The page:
Super Blood Moon on the Rise

Super Blood Moon on the Rise

Super Blood Moon on the Rise

The sky seems to be the talk of the town lately. On the 15th and 16th of May, the night sky will hero the Blood Moon. Astro-enthusiasts all around the world are fizzy with anticipation to have a good look at the moon in all its red glory. 

The first Total Lunar Eclipse of the year will be visible in South America, much of eastern North America and Antarctica, with its partial and penumbral stages visible in the rest of North America, Africa, Western Europe and parts of West Asia. The eclipse, which starts at 7:02 am IST, will continue till 12:20 pm IST. The Totality phase of the eclipse will start at 8:59 am IST and last till 10:24 am IST, with a peak at 9:41 am IST. As you can see, India, amongst other parts of the world, will not be able to experience the lunar eclipse. Don’t let that deter your excitement because NASA will live stream the entire event with expert commentary throughout the viewing.

Here’s where you can watch the Live Stream of the Lunar Eclipse “Blood Moon”

It’s frequently discussed whether it is safe to gaze directly at the blood moon. Yes, it is safe. Here’s why. Unlike the solar eclipse, which is too bright and too harsh to look at directly with naked eyes, a lunar eclipse is dramatically milder in comparison. In a lunar eclipse, the moon simply reflects the sun’s rays, which makes it safe to look at. Keen skywatchers might even spot other bright stars since around the blood moon the sky tends to be darker.

Let’s begin with a fun fact. Some ancient cultures considered the total lunar eclipse an ominous night. Can you blame them? After all, red-full moons are regular features in so many horror and sci-fi films. The real reason it has been nicknamed the Blood Moon is obvious. As the name suggests, the moon appears reddish as opposed to its usual milky-white colour. And no, it doesn’t mean anything, nothing astronomically significant at least. That doesn’t mean it isn’t a magnificent phenomenon. Over the years this celestial occurrence has garnered a lot of interest and has made its way into many stargazers’ astronomical calendars.

While the moon keeps us entertained with a whole bunch of tricks (don’t discount the ever-changing moon and its phases), the Blood Moon is especially interesting because that’s when the sun, moon, and earth are perfectly aligned. In a total lunar eclipse, the full moon passes through the darkest centre of the earth’s shadow, known as the umbra. The red tinge on the lunar surface is the light from the sun that gets filtered by the earth’s atmosphere. While that’s cool enough on its own, this Blood Moon is going to be more pompous than ever.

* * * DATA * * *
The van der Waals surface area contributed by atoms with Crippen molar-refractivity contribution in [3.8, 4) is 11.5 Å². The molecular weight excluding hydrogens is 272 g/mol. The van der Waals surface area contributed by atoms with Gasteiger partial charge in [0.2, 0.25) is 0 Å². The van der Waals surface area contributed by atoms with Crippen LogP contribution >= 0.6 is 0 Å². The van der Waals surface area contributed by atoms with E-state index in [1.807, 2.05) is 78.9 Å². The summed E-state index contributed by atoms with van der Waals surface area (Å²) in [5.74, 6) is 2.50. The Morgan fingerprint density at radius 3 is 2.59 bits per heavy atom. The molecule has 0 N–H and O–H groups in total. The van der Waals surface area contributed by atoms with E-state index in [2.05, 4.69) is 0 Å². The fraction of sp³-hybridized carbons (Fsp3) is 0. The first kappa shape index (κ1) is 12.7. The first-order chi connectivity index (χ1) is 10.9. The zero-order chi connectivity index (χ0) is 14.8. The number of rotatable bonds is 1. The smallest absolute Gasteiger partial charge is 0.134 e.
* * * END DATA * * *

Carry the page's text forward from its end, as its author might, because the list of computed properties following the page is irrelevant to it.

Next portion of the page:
The moon is going to be at its closest point to earth which will make it look a lot larger; so it is also called the Super Moon. That’s not all. A full moon in May is also referred to as Flower Moon in some parts of the world. Which makes this full moon a Super-Flower-Blood Moon. Stargazers, this is not your usual lunar eclipse. Another factor that makes this blood moon extraordinary is that it could possibly be the longest one. The total lunar eclipse at its darkest red is said to last nearly one and a half hours.

If this peaked your curiosity, follow Starscapes on Instagram and Facebook to keep up with more such updates. And if you wish to learn more about the universe or you’re already interested but you want to take it to the next level, contact us and we’ll be happy to offer you a service that best suits your need. We can help you with learning night sky observation, solar observation, tracking sunspots, experientially building rockets and model sundials, learning about cameras, becoming an astrophotographer, and even setting up your backyard observatory. But if you are looking for something more outdoorsy, you can visit us at one of our 7 observatories across the country. We can even plan a remote location viewing for you.

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